Atlanta Thrashers GM Don Waddell confirmed last week negotiations between the club and the agent for franchise-forward and pending summer 2010 unrestricted free agent Ilya Kovalchuk had hit a “snag.”
According to Waddell, the club’s position is now “different” than Camp Kovalchuk. Waddell was quoted as saying, “Their position is fixed years with money and we have a different side of that.” Bottom line, unless Atlanta is prepared to blow-up its financial structure by signing Kovalchuk to a mega-deal (think at least 10-years and at least $10 million per season) that will handcuff the franchise for years to come, the Ilya Kovalchuk Farewell Atlanta Tour is already in its final leg.
If Waddell is correct that Camp Kovy is focused on term and dollars, nothing will change the landscape for Atlanta. Kovalchuk is represented by Jay Grossman, who also was Nikolai Khabibulin’s agent when I was negotiating with him following the lockout in 2005.
From our first conversation about a new contract for Nik, Grossman made it clear it was about “the dollars” and their position never changed. Khabibulin wanted the maximum allowed under the new CBA, 20 percent of the upper limit of the salary cap, and we never received a counter-offer of any kind.
Nothing else mattered, including the chance to defend our 2004 Stanley Cup title. There was no gamesmanship. If it’s about term and dollars with Kovalchuk, I doubt anything else will matter, including an improved team and the very real possibility of playoff hockey in Atlanta this spring.
Of course, that makes Waddell’s job even more difficult. When I managed the Lightning, our mandate was to make the playoffs and take our chances in the post-season tournament. For that reason, we did not trade potential UFA’s at the trade deadline.
As a result, we qualified for the playoffs four consecutive seasons (2002-03 through 2006-07) and won a Stanley Cup. However, we also lost a number of outstanding players (Khabibulin, Pavel Kubina, Cory Sarich and Ruslan Fedotenko, for example) with no compensation whatsoever.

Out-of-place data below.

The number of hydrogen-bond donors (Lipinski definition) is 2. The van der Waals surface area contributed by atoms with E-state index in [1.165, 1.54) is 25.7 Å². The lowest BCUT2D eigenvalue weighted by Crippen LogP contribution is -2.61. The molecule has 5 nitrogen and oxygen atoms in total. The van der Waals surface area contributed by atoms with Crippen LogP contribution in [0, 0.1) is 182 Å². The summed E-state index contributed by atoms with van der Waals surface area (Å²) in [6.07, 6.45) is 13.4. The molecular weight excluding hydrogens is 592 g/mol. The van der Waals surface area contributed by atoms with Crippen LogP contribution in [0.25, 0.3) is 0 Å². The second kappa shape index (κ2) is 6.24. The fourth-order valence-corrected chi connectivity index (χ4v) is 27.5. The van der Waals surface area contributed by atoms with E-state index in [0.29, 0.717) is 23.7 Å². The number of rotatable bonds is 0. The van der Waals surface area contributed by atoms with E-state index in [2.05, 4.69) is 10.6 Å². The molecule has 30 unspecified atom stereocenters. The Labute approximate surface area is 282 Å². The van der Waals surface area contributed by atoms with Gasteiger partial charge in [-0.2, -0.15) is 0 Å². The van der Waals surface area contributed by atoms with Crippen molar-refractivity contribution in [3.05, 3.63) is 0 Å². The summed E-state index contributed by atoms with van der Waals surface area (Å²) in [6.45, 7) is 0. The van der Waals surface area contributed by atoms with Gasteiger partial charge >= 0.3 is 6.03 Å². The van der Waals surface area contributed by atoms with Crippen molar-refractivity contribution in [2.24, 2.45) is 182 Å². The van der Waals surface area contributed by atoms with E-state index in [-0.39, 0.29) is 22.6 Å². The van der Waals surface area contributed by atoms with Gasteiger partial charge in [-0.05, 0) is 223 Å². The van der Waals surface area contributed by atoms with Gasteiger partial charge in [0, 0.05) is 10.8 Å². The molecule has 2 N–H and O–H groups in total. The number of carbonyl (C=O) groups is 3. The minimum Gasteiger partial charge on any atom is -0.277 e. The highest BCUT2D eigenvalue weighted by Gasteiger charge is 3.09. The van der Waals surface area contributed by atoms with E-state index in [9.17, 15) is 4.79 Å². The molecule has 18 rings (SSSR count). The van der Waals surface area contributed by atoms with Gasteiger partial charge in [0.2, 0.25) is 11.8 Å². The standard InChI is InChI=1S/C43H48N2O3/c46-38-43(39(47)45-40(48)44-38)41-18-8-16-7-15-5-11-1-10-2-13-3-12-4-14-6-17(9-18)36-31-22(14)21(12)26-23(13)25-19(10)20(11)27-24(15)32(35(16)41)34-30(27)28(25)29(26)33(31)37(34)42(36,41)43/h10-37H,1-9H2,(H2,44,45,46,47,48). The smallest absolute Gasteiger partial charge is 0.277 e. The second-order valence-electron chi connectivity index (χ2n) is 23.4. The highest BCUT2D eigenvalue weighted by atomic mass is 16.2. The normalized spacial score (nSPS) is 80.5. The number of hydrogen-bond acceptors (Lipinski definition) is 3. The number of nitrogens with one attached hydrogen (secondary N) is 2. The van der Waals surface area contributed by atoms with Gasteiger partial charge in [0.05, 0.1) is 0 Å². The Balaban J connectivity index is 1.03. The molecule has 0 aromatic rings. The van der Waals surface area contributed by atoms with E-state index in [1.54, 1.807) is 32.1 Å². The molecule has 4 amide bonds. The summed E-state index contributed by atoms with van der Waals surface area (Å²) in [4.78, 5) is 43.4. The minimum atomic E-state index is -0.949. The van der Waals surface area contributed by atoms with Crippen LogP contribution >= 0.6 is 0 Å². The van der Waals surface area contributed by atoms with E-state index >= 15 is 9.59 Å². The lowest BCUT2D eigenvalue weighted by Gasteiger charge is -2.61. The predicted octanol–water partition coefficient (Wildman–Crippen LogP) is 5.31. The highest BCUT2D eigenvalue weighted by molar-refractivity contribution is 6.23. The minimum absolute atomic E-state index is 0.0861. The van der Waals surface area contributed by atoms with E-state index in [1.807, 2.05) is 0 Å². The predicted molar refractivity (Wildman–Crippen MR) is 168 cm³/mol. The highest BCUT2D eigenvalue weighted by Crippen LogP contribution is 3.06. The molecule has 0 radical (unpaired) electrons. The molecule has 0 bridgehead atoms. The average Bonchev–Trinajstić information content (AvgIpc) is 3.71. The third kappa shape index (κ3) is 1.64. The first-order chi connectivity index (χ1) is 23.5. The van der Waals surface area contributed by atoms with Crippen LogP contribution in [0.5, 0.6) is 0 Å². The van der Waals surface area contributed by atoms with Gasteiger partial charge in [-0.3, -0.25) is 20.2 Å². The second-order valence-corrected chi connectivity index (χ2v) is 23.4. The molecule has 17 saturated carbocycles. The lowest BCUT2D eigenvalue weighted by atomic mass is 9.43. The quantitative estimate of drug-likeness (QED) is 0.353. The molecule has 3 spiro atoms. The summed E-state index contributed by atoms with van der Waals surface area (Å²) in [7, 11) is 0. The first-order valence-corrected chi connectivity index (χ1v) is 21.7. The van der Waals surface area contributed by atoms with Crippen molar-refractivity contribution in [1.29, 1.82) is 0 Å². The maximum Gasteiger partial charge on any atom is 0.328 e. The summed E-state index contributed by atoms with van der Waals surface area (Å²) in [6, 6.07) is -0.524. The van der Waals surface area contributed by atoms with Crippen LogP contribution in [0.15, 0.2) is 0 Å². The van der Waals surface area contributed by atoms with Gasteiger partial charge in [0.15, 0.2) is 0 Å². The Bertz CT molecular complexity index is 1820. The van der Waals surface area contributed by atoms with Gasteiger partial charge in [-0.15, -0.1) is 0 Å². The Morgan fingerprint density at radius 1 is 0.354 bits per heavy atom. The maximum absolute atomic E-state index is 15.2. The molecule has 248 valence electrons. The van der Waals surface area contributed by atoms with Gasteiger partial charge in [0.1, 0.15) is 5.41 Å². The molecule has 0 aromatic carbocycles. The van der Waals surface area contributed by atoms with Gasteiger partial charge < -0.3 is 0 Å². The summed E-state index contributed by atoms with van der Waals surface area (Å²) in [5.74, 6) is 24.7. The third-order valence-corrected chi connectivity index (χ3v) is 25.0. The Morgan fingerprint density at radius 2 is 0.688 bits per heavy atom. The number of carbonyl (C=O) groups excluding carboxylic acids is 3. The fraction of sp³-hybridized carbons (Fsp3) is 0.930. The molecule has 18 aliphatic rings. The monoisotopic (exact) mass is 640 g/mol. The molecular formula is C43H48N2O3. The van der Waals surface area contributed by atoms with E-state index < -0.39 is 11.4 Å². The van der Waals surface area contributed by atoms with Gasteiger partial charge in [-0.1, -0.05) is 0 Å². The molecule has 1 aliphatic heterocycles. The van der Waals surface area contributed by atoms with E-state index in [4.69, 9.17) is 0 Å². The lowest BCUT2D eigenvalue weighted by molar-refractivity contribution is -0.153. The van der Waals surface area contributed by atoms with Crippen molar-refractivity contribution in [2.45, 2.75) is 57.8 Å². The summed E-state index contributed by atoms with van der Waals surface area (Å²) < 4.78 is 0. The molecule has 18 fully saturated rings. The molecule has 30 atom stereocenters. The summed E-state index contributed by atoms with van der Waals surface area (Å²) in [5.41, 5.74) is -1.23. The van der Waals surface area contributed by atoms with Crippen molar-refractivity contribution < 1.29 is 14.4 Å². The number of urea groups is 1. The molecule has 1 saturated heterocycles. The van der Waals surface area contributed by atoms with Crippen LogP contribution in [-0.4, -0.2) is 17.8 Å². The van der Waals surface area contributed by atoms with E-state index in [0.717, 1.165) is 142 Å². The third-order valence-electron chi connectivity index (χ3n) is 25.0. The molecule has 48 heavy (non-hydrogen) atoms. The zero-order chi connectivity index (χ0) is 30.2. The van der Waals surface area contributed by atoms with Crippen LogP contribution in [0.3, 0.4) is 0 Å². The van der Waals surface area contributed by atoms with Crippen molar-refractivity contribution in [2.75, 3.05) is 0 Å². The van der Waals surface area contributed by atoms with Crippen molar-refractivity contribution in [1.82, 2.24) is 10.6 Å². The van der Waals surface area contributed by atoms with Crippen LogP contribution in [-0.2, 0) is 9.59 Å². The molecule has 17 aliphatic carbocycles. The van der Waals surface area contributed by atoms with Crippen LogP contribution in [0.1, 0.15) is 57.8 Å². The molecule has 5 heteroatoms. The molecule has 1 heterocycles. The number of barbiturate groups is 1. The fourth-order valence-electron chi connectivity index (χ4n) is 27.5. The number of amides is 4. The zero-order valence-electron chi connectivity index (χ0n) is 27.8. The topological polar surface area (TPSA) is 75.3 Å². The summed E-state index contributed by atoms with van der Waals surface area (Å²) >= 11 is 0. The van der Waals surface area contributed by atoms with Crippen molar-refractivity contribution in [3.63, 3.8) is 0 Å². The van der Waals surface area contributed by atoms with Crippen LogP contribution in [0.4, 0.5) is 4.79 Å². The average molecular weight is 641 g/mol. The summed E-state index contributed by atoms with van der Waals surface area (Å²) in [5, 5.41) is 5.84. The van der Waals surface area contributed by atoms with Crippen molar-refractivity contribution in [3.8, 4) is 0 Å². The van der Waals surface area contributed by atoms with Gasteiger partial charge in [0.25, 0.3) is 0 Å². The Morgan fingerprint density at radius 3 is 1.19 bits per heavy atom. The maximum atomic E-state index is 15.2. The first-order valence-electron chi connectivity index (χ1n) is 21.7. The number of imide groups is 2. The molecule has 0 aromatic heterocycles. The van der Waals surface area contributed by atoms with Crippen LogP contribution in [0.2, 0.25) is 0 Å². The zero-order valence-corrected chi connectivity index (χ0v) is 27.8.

While we were able to replace those players in the summer via our own free agent signings, the loss of quality players with no compensation eroded our depth and left us thin in many areas.
Waddell cannot allow that to happen with Kovalchuk. He must trade him if he cannot sign him (regardless of Atlanta’s current playoff position) and he must get excellent value in return. Rightly or wrongly, Waddell was criticized for failing to secure a significant enough return when trading superstar winger Marion Hossa to Pittsburgh at the deadline two seasons ago. And there’s the rub – if you wait until the deadline to move him, you may find yourself at the mercy of a restricted market.
I believe Waddell should have moved Kovalchuk at last year’s deadline, or at the draft, or immediately after Chicago signed Hossa this summer as a UFA.
In my opinion, the market would have been much stronger for Kovalchuk at any of those three points in time than Waddell will find it to be next month, or prior to the Olympic break in February, or at the deadline on March 3, just three days after the Olympic gold medal game in Vancouver.
As he saw in trading Hossa, timing is just as vital to the process as is the quality of the player being moved. Given last week’s “snag” in negotiations, the timing is working against Atlanta and Camp Kovy has put Waddell on the clock.
Here’s hoping the Thrashers’ GM can make it a Happy New Year for all concerned in Atlanta.
Jay Feaster is a former GM of the Tampa Bay Lightning, where he took over in 2002 and helped build the team into a Stanley Cup champion in 2004. As he did last season, he will blog on THN.com throughout the 2009-10 campaign. Read his other entries HERE.